Tag Archives: blackberries

2018 Organic Garden Update – June

Fruit is set and ripening.

Blackberries & apple trees

It’s mid-June and we’ve had 4 decent days in a row, weather-wise.  The sun was out most of the time and on two days, the temperature actually rose into the 80’s.

The sun and the heat encouraged the plants to get on with their jobs! And I am happy to report that is just what is happening in my 2018 garden!

The blackberries are loaded with flowers and going about the business of creating their fruits.

 

Elderberries flourishing in the meadow.

Elderberry bushes

Burssel sprouts growing with blackberries

Brussel sprouts & blackberries

So are the elderberries that I planted in the back meadow.  They moved from bushes to trees, this spring!

It helps that Comfrey is inter-planted with the elderberry bushes as this herb pulls up nutrients from the soil but doesn’t use them so the elderberries get fed.

 

Most of my readers know that I trial a seed or two every year; Brussel sprouts are my trial this year. They seem to be growing pretty well, tucked in under the blackberries.   There was a bit of bunny damage but the plants got past  the nibbles and kept growing. I gave Brussel sprouts a try after listening to Margaret Roach’s podcast on the best ways to grow these and other cruciferous vegetables.

Tomatoes setting on my vines

Tomatoes despite the weather!

Considering the Septoria outbreak from all the rain and the cool days and nights, I am surprised to find that I actually have tomatoes on the vine, not a lot but there are baby tomatoes peeking out of the plants.

Cutting off all the infected leaves on every tomato plant appears to have thwarted the Septoria spores from taking over my tomato plants but we are under a flood watch again, today. So hyper- vigilance will be needed, again.

The onions and garlic are growing like mad and I took advantage of the clear weather to fertilize both.

Onions and garlic get fed

Onions and garlic

I normally just use fish emulsion and only from Neptune’s Harvest but this year,  because of all the rain, I supplemented with some organic worm castings.

Why supplement? Both onions and garlic are being grown in raised beds and both looked like they could use a bit of food this year. I usually only put crushed eggshells around my tomato and pepper plants but this year, because we have had so much rain, I also used fish emulsion and worm castings to feed these plants.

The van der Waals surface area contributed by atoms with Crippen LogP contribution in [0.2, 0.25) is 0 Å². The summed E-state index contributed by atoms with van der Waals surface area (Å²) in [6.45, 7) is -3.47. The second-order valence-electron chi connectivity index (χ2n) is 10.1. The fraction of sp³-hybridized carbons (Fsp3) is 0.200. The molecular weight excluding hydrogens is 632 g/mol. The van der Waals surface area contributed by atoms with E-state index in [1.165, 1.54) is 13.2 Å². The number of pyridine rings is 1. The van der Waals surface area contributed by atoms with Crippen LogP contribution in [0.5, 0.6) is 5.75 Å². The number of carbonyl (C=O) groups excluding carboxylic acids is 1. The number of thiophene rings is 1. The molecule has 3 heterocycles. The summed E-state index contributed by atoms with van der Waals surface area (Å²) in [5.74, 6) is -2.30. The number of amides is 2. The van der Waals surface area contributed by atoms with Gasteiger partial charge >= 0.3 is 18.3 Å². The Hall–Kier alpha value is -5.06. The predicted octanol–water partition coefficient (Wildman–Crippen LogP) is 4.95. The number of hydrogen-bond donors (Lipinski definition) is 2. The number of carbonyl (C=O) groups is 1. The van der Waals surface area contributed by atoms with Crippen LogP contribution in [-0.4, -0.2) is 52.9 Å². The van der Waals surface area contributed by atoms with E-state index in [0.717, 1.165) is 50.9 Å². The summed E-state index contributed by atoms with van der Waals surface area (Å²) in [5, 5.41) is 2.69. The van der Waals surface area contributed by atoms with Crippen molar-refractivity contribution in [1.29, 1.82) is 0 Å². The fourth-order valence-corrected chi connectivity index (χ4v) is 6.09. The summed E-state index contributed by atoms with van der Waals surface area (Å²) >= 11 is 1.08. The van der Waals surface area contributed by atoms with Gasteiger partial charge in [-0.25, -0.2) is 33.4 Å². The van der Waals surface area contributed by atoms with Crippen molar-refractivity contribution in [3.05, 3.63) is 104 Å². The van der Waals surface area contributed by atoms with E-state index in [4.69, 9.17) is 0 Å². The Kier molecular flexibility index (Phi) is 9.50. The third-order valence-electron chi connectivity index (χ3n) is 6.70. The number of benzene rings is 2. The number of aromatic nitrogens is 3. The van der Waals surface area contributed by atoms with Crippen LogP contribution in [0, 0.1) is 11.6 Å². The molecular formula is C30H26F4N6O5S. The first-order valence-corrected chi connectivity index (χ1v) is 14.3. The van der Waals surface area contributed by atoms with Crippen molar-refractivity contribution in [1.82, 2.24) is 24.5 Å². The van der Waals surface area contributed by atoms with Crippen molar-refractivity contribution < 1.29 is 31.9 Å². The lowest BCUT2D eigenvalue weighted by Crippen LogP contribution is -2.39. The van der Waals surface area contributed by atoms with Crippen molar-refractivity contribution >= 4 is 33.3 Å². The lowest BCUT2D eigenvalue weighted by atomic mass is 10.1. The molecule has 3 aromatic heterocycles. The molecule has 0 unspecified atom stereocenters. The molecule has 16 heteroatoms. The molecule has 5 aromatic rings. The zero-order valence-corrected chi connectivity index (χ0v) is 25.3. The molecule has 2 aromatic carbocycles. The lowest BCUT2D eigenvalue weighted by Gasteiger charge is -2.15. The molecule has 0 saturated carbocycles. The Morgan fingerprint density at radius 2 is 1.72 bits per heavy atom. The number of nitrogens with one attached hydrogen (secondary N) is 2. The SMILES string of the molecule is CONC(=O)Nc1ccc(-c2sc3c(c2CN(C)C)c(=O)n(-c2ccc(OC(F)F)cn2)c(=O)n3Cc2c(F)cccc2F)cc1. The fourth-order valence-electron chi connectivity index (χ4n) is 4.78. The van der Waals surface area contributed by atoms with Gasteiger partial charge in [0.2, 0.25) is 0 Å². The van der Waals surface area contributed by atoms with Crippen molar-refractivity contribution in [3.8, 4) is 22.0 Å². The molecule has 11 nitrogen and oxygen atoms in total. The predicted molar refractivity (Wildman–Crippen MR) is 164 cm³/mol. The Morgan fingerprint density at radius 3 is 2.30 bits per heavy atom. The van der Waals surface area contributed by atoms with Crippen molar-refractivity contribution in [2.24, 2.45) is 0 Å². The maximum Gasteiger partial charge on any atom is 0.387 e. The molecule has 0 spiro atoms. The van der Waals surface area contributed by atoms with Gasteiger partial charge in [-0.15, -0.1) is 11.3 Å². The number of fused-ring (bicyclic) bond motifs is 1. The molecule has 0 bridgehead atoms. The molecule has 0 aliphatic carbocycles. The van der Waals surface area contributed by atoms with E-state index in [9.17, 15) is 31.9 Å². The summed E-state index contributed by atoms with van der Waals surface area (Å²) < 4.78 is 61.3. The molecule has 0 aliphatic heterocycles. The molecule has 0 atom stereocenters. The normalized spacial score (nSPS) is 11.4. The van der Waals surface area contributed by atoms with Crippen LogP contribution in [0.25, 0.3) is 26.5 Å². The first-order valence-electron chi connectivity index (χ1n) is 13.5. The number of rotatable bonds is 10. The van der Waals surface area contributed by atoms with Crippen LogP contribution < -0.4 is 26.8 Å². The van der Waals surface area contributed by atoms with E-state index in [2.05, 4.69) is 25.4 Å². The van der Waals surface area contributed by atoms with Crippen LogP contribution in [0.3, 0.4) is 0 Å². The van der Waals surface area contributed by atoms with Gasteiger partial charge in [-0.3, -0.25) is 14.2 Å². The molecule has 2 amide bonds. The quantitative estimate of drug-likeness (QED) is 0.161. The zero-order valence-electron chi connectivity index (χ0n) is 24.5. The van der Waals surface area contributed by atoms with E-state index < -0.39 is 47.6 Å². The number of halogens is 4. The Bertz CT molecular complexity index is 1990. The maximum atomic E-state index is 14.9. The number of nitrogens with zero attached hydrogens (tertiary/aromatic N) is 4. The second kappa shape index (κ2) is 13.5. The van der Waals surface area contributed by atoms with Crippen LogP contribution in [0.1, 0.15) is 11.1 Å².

The eggplant and the cucumbers are growing well this year but I topped them up with some worm castings and poured a bit of fish emulsion on them as well, just to add a bit of food to their roots and leaves.

Cucumbers enjoying the sun

Cucumbers in the sun

Eggplant enjoying a warm day

Eggplant enjoying a warm day.

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European Hornets Persist in My Garden

European hornet in garden.

European hornets are big, bold but willing to share space.

In the interest of knowing my enemy…better….I wanted to find out where European hornets nest.

Penn State’s extension office gave me the full boat on these very big  hornets who, when challenged, can be pretty darned aggressive.

Apparently, they create nests above ground, often in abandoned trees.  I first saw these hornets in my garden 3 years ago when my figs outdid themselves and the hornets have since moved in but I don’t know where.

I do know that they love my blueberry patch – hence the Tyvex suits on my sister and I as we go blueberry picking.  The colanders are just for show!

Blueberry picking around hornets

Meg and I do battle with hornets for blueberries.

Apparently, our choice of attire was a fortunate one. These hornets don’t like black or dark clothing and will warn you off by butting you.  If you don’t get the message, they will bite to defend their nest but, for all their size, European hornets are considered “docile.”

That said, I still wear Tyvex — now when I try to pick blackberries because that’s where the hornets are in August.  Unfortunately, the hornets are still sharing space with the Japanese beetles that are still hanging on, chewing through my plants and eating only the ripe berries, of course!

Anyway, if you see any of these big boys in your garden, back away slowly. Don’t arm wave or bat at them.  They just want you to go away but if you don’t, if you appear to be a threat, remember that European hornets are big; they will bite with malice aforethought and they can sting 8 or 9 times.

Who says gardening is a quiet past time?  It’s always an adventure in my backyard and I’ll bet it is in yours, too.